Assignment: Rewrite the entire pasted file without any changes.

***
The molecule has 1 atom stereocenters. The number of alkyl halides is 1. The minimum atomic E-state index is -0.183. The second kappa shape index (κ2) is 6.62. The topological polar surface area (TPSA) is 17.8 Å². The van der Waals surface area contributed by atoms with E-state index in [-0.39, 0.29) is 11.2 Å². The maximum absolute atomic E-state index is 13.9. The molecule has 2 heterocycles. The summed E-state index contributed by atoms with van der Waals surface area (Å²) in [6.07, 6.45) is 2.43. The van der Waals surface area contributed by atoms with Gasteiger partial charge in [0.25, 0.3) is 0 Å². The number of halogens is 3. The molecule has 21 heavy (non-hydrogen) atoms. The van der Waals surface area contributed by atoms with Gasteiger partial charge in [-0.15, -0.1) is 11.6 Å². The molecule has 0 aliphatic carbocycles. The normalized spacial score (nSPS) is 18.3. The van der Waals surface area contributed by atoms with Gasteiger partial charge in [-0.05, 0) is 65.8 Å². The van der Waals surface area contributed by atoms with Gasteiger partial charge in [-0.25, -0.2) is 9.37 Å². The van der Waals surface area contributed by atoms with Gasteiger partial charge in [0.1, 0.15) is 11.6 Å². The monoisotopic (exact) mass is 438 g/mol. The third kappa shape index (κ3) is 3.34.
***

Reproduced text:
The molecule has 1 atom stereocenters. The number of alkyl halides is 1. The minimum atomic E-state index is -0.183. The second kappa shape index (κ2) is 6.62. The topological polar surface area (TPSA) is 17.8 Å². The van der Waals surface area contributed by atoms with E-state index in [-0.39, 0.29) is 11.2 Å². The maximum absolute atomic E-state index is 13.9. The molecule has 2 heterocycles. The summed E-state index contributed by atoms with van der Waals surface area (Å²) in [6.07, 6.45) is 2.43. The van der Waals surface area contributed by atoms with Gasteiger partial charge in [0.25, 0.3) is 0 Å². The number of halogens is 3. The molecule has 21 heavy (non-hydrogen) atoms. The van der Waals surface area contributed by atoms with Gasteiger partial charge in [-0.15, -0.1) is 11.6 Å². The molecule has 0 aliphatic carbocycles. The normalized spacial score (nSPS) is 18.3. The van der Waals surface area contributed by atoms with Gasteiger partial charge in [-0.05, 0) is 65.8 Å². The van der Waals surface area contributed by atoms with Gasteiger partial charge in [-0.25, -0.2) is 9.37 Å². The van der Waals surface area contributed by atoms with Gasteiger partial charge in [0.1, 0.15) is 11.6 Å². The monoisotopic (exact) mass is 438 g/mol. The third kappa shape index (κ3) is 3.34.